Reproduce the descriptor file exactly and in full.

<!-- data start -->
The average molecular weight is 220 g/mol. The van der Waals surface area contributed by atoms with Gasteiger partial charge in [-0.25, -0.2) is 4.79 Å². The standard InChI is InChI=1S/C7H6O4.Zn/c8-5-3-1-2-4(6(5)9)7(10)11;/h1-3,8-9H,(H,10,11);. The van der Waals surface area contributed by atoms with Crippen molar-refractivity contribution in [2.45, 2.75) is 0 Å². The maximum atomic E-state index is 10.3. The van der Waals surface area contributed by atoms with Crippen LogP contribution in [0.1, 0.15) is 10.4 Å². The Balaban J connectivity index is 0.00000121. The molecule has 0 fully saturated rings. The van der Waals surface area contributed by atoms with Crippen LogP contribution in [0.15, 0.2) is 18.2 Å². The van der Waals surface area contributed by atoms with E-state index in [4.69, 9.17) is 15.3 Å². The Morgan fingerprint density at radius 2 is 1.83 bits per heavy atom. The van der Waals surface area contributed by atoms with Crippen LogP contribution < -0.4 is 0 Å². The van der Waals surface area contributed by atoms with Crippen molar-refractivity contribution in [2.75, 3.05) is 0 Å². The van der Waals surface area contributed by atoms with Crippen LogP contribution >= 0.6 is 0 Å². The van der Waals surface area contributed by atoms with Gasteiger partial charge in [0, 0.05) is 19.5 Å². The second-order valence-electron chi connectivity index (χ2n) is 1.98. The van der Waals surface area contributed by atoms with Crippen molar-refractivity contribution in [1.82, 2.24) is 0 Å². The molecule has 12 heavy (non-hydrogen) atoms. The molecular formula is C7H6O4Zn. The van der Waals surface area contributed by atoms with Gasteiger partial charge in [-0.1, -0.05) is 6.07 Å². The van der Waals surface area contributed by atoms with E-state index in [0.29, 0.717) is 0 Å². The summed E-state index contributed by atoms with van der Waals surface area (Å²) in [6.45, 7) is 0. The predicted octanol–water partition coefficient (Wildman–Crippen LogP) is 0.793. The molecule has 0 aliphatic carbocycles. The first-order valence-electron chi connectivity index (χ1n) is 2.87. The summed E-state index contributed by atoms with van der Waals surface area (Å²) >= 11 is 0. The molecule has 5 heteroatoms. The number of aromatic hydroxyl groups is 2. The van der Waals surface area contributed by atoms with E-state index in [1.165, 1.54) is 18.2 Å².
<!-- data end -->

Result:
The average molecular weight is 220 g/mol. The van der Waals surface area contributed by atoms with Gasteiger partial charge in [-0.25, -0.2) is 4.79 Å². The standard InChI is InChI=1S/C7H6O4.Zn/c8-5-3-1-2-4(6(5)9)7(10)11;/h1-3,8-9H,(H,10,11);. The van der Waals surface area contributed by atoms with Crippen molar-refractivity contribution in [2.45, 2.75) is 0 Å². The maximum atomic E-state index is 10.3. The van der Waals surface area contributed by atoms with Crippen LogP contribution in [0.1, 0.15) is 10.4 Å². The Balaban J connectivity index is 0.00000121. The molecule has 0 fully saturated rings. The van der Waals surface area contributed by atoms with Crippen LogP contribution in [0.15, 0.2) is 18.2 Å². The van der Waals surface area contributed by atoms with E-state index in [4.69, 9.17) is 15.3 Å². The Morgan fingerprint density at radius 2 is 1.83 bits per heavy atom. The van der Waals surface area contributed by atoms with Crippen LogP contribution < -0.4 is 0 Å². The van der Waals surface area contributed by atoms with Crippen molar-refractivity contribution in [2.75, 3.05) is 0 Å². The van der Waals surface area contributed by atoms with Crippen LogP contribution >= 0.6 is 0 Å². The van der Waals surface area contributed by atoms with Gasteiger partial charge in [0, 0.05) is 19.5 Å². The second-order valence-electron chi connectivity index (χ2n) is 1.98. The van der Waals surface area contributed by atoms with Crippen molar-refractivity contribution in [1.82, 2.24) is 0 Å². The molecule has 12 heavy (non-hydrogen) atoms. The molecular formula is C7H6O4Zn. The van der Waals surface area contributed by atoms with Gasteiger partial charge in [-0.1, -0.05) is 6.07 Å². The van der Waals surface area contributed by atoms with E-state index in [0.29, 0.717) is 0 Å². The summed E-state index contributed by atoms with van der Waals surface area (Å²) in [6.45, 7) is 0. The predicted octanol–water partition coefficient (Wildman–Crippen LogP) is 0.793. The molecule has 0 aliphatic carbocycles. The first-order valence-electron chi connectivity index (χ1n) is 2.87. The summed E-state index contributed by atoms with van der Waals surface area (Å²) >= 11 is 0. The molecule has 5 heteroatoms. The number of aromatic hydroxyl groups is 2. The van der Waals surface area contributed by atoms with E-state index in [1.165, 1.54) is 18.2 Å².